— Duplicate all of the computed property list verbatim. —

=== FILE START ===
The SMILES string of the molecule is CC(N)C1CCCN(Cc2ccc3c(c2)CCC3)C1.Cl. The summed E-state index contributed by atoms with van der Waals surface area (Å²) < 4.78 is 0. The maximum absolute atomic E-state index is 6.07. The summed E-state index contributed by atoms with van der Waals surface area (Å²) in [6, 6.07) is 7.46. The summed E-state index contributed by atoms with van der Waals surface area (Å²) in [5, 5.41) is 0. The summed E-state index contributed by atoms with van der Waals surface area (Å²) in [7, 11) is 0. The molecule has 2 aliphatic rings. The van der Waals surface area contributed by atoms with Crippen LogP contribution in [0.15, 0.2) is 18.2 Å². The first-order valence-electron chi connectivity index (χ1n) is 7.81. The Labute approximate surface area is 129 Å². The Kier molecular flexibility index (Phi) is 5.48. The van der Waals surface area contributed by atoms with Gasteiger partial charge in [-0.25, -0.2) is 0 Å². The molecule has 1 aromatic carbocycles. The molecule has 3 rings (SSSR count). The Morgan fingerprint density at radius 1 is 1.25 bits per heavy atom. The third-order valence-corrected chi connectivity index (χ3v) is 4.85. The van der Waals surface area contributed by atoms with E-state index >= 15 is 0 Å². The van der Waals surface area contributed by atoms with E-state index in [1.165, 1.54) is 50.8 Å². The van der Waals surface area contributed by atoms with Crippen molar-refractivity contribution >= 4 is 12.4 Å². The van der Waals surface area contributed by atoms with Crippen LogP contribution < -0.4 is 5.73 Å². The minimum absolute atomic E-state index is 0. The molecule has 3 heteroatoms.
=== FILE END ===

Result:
The SMILES string of the molecule is CC(N)C1CCCN(Cc2ccc3c(c2)CCC3)C1.Cl. The summed E-state index contributed by atoms with van der Waals surface area (Å²) < 4.78 is 0. The maximum absolute atomic E-state index is 6.07. The summed E-state index contributed by atoms with van der Waals surface area (Å²) in [6, 6.07) is 7.46. The summed E-state index contributed by atoms with van der Waals surface area (Å²) in [5, 5.41) is 0. The summed E-state index contributed by atoms with van der Waals surface area (Å²) in [7, 11) is 0. The molecule has 2 aliphatic rings. The van der Waals surface area contributed by atoms with Crippen LogP contribution in [0.15, 0.2) is 18.2 Å². The first-order valence-electron chi connectivity index (χ1n) is 7.81. The Labute approximate surface area is 129 Å². The Kier molecular flexibility index (Phi) is 5.48. The van der Waals surface area contributed by atoms with Gasteiger partial charge in [-0.25, -0.2) is 0 Å². The molecule has 1 aromatic carbocycles. The molecule has 3 rings (SSSR count). The Morgan fingerprint density at radius 1 is 1.25 bits per heavy atom. The third-order valence-corrected chi connectivity index (χ3v) is 4.85. The van der Waals surface area contributed by atoms with E-state index >= 15 is 0 Å². The van der Waals surface area contributed by atoms with E-state index in [1.165, 1.54) is 50.8 Å². The van der Waals surface area contributed by atoms with Crippen molar-refractivity contribution >= 4 is 12.4 Å². The van der Waals surface area contributed by atoms with Crippen LogP contribution < -0.4 is 5.73 Å². The minimum absolute atomic E-state index is 0. The molecule has 3 heteroatoms.